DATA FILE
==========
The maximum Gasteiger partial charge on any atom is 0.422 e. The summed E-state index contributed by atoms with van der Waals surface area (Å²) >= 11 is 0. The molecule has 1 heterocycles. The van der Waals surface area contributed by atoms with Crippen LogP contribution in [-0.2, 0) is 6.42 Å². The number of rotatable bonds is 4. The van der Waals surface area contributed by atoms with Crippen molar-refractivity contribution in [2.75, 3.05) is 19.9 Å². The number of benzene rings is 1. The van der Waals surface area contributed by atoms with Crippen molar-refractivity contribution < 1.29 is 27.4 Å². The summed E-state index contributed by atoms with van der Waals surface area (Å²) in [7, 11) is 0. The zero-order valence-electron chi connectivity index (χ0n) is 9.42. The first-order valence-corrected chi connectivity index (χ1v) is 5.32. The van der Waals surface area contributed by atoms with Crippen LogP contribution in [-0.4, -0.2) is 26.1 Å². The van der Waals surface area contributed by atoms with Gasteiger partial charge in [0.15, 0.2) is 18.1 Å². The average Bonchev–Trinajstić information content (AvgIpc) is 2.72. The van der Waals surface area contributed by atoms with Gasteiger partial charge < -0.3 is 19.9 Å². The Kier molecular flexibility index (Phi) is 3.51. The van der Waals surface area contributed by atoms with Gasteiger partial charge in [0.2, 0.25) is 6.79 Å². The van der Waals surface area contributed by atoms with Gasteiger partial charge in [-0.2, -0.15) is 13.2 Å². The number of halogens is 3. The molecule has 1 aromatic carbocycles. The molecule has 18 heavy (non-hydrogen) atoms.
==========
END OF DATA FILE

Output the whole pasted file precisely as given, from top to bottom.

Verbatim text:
The maximum Gasteiger partial charge on any atom is 0.422 e. The summed E-state index contributed by atoms with van der Waals surface area (Å²) >= 11 is 0. The molecule has 1 heterocycles. The van der Waals surface area contributed by atoms with Crippen LogP contribution in [-0.2, 0) is 6.42 Å². The number of rotatable bonds is 4. The van der Waals surface area contributed by atoms with Crippen molar-refractivity contribution in [2.75, 3.05) is 19.9 Å². The number of benzene rings is 1. The van der Waals surface area contributed by atoms with Crippen molar-refractivity contribution < 1.29 is 27.4 Å². The summed E-state index contributed by atoms with van der Waals surface area (Å²) in [7, 11) is 0. The zero-order valence-electron chi connectivity index (χ0n) is 9.42. The first-order valence-corrected chi connectivity index (χ1v) is 5.32. The van der Waals surface area contributed by atoms with Crippen LogP contribution in [-0.4, -0.2) is 26.1 Å². The van der Waals surface area contributed by atoms with Gasteiger partial charge in [0.15, 0.2) is 18.1 Å². The average Bonchev–Trinajstić information content (AvgIpc) is 2.72. The van der Waals surface area contributed by atoms with Gasteiger partial charge < -0.3 is 19.9 Å². The Kier molecular flexibility index (Phi) is 3.51. The van der Waals surface area contributed by atoms with Gasteiger partial charge in [0.2, 0.25) is 6.79 Å². The van der Waals surface area contributed by atoms with Gasteiger partial charge in [-0.2, -0.15) is 13.2 Å². The number of halogens is 3. The molecule has 1 aromatic carbocycles. The molecule has 18 heavy (non-hydrogen) atoms.